(Adds detail, context)
* 2013 profit 1.45 bln dhs vs 470 mln dhs yr-ago
* 2013 income 5.3 bln dhs vs 1.6 bln dhs in 2012
* Performance of investments underpins earnings growth
DUBAI, April 17 Mubadala, the Abu
Dhabi state-owned investment fund with a mandate to develop the
emirate's economy, said on Thursday its 2013 net profit tripled
as soaring stock markets boosted the value of its financial
Mubadala, which has stakes in General Electric and
private equity firm Carlyle, said it earned 1.45 billion
dirhams ($395 million), up from 470 million dirhams in 2012.
Financial investments swung from a loss of 1.39 billion in
2012 to a profit of 3.36 billion, helping push total
comprehensive income to 5.3 billion dirhams from 1.6 billion.
Stock markets in the United Arab Emirates were among the
strongest performers globally in 2013, with Dubai's bourse
more than doubling in value and Abu Dhabi's index
jumping 63 percent. Mubadala also has holdings in firms
including Aldar Properties, telecom operator du
and cooling firm Tabreed.
The gains came despite problems with its investment in EBX
Group, a troubled Brazilian conglomerate run by billionaire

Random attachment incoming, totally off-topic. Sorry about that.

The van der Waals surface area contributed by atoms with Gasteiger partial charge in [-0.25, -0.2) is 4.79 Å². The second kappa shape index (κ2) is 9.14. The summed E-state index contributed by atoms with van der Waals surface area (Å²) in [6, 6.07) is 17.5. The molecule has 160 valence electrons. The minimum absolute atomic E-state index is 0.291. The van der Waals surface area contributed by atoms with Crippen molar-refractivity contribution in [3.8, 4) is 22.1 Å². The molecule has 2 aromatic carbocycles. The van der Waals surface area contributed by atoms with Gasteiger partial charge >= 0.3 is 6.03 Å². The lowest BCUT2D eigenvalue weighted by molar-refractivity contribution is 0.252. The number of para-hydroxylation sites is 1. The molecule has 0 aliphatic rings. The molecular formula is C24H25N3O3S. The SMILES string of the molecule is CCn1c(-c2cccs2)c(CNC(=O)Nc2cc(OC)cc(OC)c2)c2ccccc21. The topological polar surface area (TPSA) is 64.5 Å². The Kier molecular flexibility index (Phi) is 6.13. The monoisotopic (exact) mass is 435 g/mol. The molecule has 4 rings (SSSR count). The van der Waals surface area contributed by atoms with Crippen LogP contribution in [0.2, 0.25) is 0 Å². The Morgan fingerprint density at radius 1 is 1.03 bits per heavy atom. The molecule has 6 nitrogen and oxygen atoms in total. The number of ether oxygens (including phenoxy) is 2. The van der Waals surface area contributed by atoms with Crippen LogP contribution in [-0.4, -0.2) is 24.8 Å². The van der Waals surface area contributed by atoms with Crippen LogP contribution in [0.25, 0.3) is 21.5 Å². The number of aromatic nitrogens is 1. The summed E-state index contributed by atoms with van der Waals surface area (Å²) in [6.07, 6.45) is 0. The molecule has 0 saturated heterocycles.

tycoon Eike Batista. Mubadala bought a 5.6 percent stake for $2
billion in March 2012.
While making no direct reference to EBX, Mubadala said it
had been repaid 1.65 billion dirhams in a combination of cash
and securities as part of a loan restructuring. The rest of the
loan, which is backed by guarantees and securities in various
entities, would be returned in stages by June 2017.
Unlike other regional sovereign wealth funds such as the Abu
Dhabi Investment Authority (ADIA) and Qatar Investment Authority
(QIA), Mubadala's main aim is to help boost the local economy.
The fund has interests in semiconductors, oil and gas,
aerospace and real estate among others.
Total assets held by Mubadala grew 11 percent to 223.8
billion dirhams at the end of 2013, which it attributed to a
gain from last year's merger of Emirates Aluminium - of which
Mubadala owned 50 percent - with Dubai Aluminium.
($1 = 3.6730 UAE Dirhams)
(Reporting by David French; editing by Andrew Torchia and Tom